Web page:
Highlands 2013 Race Report – Martha Nelson
Canaan Valley, WV
June 15, 2013
Aaron was right: the 50k distance wasn’t too long for me, it was too short. Although I had been reluctant to try running a longer distance until I had mastered eating and holding my stomach in the 50k, Aaron had a theory that the 50k distance was my sweet spot (or rather my not-so-sweet spot), because the race was long enough to require me to eat a lot, but fast enough that I never had good opportunities to relax enough to chow down. He had a notion that if I lengthened the distance and could lower the intensity, I’d be able to walk and eat and take my merry time and not experience my stomach eruptions.
Despite my catastrophically bad 2011 DNF at Highland Sky two years ago, the only DNF in my trail and road racing career, we decided to put Aaron’s notion to the test back at Highland Sky this year. Aaron has a vacation house in Canaan Valley and I have come to love running in the area, wiping away all the bad memories from the 2011 race, where my stomach went south and stumbling across that damned Road Across the Sky was one of my most miserable experiences of my running career.
I had never run as far as 40 miles before, but this year I was prepared. Aaron and I have been running together in the Sodds for two years now and I have come to adore the area and know the trails and terrain. I had a breakthrough a month ago when I finally discovered trail shoes that aren’t so high-cut and don’t irritate my ankle bone (Vasques), and here they made their racing debut and wonderfully spared my feet against the jagged rocks (although it was a bit terrifying how much more slippery they were than my Pegasus on wet rocks and wood). I also made the racing debut of my relatively light 1.5 liter bladder, complete with a drink mix I’ve found that agrees with me: U-CAN blueberry pomegranate.
Still, my ultra newbie was quickly made apparent by the fact that I put my bladder in upside down and Aaron had to fix it at mile 2 when I started complaining about the hose smacking me in the face. The guy running behind us who witnessed the blunder quickly identified me to the woman he was running with as someone who would surely come back to them later in the race. He told me this story at the finish line after the race, when it was particularly amusing as I had just set a new CR. My running green exhibited itself again when I asked Aaron at mile 10 to adjust my bladder straps, as it was entirely too loose and had been bouncing painfully on my poor innards.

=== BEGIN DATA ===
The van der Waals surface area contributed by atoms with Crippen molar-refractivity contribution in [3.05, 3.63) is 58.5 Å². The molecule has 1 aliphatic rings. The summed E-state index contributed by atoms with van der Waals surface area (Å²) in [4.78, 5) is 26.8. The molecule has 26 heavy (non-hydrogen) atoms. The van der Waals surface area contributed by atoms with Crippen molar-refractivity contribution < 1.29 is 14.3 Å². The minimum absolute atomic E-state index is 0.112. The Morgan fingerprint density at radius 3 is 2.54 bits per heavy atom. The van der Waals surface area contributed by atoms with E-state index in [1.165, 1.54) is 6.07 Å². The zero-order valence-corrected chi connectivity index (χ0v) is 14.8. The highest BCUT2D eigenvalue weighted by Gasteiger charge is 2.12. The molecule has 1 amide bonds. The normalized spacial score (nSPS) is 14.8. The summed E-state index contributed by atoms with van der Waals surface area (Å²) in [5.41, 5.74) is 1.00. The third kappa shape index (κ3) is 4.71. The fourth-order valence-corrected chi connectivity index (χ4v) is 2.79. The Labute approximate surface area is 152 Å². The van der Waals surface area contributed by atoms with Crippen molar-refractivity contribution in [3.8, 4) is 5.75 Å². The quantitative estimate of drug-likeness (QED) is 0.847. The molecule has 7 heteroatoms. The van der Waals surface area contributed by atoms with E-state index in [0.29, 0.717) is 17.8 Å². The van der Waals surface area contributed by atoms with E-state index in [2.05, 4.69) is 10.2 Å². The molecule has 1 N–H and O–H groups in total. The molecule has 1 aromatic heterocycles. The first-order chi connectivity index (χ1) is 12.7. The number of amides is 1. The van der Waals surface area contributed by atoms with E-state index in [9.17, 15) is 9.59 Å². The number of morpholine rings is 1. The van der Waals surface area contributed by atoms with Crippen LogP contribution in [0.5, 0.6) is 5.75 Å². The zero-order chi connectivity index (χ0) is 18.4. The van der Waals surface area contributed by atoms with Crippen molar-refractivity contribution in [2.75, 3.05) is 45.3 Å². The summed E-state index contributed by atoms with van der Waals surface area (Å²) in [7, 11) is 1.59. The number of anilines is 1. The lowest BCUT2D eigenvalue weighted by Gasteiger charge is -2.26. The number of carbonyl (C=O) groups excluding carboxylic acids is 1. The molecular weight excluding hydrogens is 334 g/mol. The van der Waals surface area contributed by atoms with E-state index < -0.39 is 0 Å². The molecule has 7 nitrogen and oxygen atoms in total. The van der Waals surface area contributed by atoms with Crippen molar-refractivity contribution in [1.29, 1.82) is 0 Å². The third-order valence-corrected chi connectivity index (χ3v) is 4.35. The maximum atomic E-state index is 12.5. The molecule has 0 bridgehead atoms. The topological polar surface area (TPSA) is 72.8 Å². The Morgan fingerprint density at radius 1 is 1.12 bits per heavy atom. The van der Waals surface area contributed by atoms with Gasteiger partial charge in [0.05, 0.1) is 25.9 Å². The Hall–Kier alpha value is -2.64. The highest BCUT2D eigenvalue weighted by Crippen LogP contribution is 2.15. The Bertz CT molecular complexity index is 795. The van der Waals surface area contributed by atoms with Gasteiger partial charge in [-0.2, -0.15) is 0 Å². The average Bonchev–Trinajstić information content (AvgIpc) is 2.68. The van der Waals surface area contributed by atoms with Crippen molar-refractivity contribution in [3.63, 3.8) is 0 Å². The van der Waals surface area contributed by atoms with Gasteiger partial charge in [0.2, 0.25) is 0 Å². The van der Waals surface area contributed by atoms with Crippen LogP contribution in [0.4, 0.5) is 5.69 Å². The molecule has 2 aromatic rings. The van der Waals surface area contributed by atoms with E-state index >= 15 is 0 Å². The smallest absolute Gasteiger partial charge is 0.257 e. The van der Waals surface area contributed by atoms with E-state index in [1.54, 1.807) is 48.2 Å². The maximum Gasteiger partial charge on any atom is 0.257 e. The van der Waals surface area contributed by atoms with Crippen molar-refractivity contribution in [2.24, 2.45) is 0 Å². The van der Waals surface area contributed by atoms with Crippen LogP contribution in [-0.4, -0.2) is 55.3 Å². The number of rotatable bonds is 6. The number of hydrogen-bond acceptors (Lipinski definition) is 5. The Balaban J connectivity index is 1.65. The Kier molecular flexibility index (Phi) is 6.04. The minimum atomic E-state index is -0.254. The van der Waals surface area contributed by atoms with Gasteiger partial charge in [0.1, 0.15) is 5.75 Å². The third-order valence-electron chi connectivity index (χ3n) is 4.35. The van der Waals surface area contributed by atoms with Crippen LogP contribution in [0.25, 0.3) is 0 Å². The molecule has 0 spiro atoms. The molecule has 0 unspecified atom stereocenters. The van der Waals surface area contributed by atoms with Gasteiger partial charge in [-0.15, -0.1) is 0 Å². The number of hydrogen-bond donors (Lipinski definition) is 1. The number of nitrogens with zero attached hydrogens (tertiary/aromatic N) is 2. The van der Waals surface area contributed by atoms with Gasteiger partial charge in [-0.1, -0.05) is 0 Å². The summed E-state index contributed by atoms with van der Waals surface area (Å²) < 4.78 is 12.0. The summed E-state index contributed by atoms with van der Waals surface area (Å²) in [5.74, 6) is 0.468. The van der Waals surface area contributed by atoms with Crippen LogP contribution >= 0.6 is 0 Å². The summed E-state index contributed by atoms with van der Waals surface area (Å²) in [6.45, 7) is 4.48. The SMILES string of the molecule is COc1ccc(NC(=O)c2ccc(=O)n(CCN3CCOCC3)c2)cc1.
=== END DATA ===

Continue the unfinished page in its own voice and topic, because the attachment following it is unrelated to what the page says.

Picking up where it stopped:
But overall I couldn’t have asked for a smoother sail. Everything fell into place. Even though I felt bad for Doug that he had a work crisis and ended up having to crew instead of run, Let Me Tell You How Much I Love Crewing. Not that there was a lot of crewing to be done here, just one crewing spot at the half-way point. But having Doug drive Kerry, Aaron, and me to the race, Getting to Leave on My Warm Hoodie until the gun went off (yes, it was actually quite chilly at 6am). Divinity! And the highlight of the race was seeing Doug and Joe running up the road, keys and wallets jangling, to get drop bags for me and Aaron at mile 20.
Although the first half of Highland Sky is quite technical, the second half rewards those who can spare enough juice in their legs to clip right along in the faster road and Dolly Sods plains sections. This year the first half of the race was particularly arduous, as Hurricane Andrea had dumped buckets on Canaan Valley over the last week, obscuring the rocks beneath long black puddle ponds and deep shoe-sucking black mud. One unfortunate runner this year actually lost her shoe in the mud and had it swept away by the water and had to run 7 miles with only one shoe to the next aid station. Due to the mud, the course had to be altered slightly at Timberline, going down the long and winding Salamander ski slope instead of the infamously steep ‘butt slide.’